RethinkDB: how to be successful with open source

This is a guest post for the Computer Weekly Open Source Insider blog written by Michael Glukhovsky, co-founder of RethinkDB — RethinkDB has the No. 1 document database on GitHub, so, arguably… Glukhovsky knows how to make an open source projects successful.

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Five key insights

1. Open source isn’t just about the license.

It’s about the community. Open source is a fantastic software development model, but it’s as much about the people as it is about the license involved. Most prominent projects have mailing lists, a GitHub project and IRC / Slack channels; getting both users and maintainers to collaborate in a positive way encourages the growth of new ideas.

2. Encourage contributions by laying out the proper groundwork.

Offer a set of contributing guidelines, so users feel welcome. Highlight issues on your issue tracker that are easy for new contributors to tackle. Joining a new project can be an intimidating experience, but it doesn’t have to be.

3. Respect the contributions people make to your project.

Our team considers everyone who contributes to RethinkDB to be a co-collaborator with us on the project. Whether that takes the form of submitting a pull request on GitHub, testing a new feature or helping a fellow user out, we try to celebrate everyone who helps us build RethinkDB by saying thanks with a shout-out, a kind note, some stickers or a T-shirt.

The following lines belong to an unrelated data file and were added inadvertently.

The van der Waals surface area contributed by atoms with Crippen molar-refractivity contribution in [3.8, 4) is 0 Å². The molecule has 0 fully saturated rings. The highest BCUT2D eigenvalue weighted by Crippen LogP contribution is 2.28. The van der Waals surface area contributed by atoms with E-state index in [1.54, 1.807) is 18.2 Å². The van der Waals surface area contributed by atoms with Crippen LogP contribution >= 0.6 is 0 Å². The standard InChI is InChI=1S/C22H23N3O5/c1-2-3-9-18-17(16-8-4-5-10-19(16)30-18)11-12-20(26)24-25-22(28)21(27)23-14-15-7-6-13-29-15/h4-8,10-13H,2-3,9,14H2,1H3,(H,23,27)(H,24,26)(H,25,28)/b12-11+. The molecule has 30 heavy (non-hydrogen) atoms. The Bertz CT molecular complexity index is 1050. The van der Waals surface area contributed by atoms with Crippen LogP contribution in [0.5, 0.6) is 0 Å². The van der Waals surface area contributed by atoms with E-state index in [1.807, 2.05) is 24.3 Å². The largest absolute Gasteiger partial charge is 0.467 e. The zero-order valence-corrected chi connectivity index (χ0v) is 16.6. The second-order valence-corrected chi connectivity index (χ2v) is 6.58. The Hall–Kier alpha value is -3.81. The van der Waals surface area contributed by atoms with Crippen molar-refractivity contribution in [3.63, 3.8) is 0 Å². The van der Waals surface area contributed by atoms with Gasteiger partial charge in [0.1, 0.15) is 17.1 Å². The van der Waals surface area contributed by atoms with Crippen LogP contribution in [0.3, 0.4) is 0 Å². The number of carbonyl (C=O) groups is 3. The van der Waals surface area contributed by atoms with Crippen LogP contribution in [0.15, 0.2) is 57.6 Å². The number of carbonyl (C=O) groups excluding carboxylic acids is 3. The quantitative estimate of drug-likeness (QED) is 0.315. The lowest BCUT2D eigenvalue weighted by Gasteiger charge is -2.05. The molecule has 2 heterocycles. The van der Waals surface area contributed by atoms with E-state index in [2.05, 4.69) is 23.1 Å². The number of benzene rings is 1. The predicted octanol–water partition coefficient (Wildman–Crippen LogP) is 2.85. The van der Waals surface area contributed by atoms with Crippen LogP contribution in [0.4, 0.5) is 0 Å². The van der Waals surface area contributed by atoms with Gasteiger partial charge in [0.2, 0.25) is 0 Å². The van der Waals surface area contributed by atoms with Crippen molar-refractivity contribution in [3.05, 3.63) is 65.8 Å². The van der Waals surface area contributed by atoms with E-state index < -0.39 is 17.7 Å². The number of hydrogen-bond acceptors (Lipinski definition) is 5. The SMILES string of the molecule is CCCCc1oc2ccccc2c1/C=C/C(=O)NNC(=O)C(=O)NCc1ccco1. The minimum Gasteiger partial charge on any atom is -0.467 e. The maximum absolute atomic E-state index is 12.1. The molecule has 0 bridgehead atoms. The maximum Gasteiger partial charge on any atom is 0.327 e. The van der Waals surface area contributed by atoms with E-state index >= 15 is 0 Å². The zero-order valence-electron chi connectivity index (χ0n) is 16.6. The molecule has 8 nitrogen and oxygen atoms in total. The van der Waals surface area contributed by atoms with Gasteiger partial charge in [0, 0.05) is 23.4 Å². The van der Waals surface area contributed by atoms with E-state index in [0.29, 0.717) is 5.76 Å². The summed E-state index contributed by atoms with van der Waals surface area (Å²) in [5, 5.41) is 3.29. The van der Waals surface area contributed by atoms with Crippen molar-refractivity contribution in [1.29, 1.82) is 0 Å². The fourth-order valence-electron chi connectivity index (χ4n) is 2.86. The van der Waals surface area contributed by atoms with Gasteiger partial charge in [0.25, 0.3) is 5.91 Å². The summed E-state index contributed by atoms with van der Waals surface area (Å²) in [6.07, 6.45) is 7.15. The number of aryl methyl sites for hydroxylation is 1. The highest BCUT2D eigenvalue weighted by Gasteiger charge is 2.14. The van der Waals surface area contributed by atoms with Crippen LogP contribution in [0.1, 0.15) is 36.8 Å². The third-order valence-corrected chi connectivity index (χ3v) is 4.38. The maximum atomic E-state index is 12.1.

4. Use art to communicate a vision for the project.

Software is a vehicle for ideas, and art has the same ability to communicate new ideas. Creating a friendly mascot, such as the GitHub Octocat or the RethinkDB Thinker, helps give a face to the project and an identity for your community. You can use art liberally to communicate complex ideas, and it’s a great way for a new contributor with an artistic background to get involved.

5. Good documentation predicts user problems.

When someone reports a problem with your project, take a moment to review your documentation. All too often, good documentation could have prevented the confusion; good documentation tools include an FAQ, a cookbook for common patterns and a robust set of examples. Better yet, make your documentation open source as well and encourage contributions!

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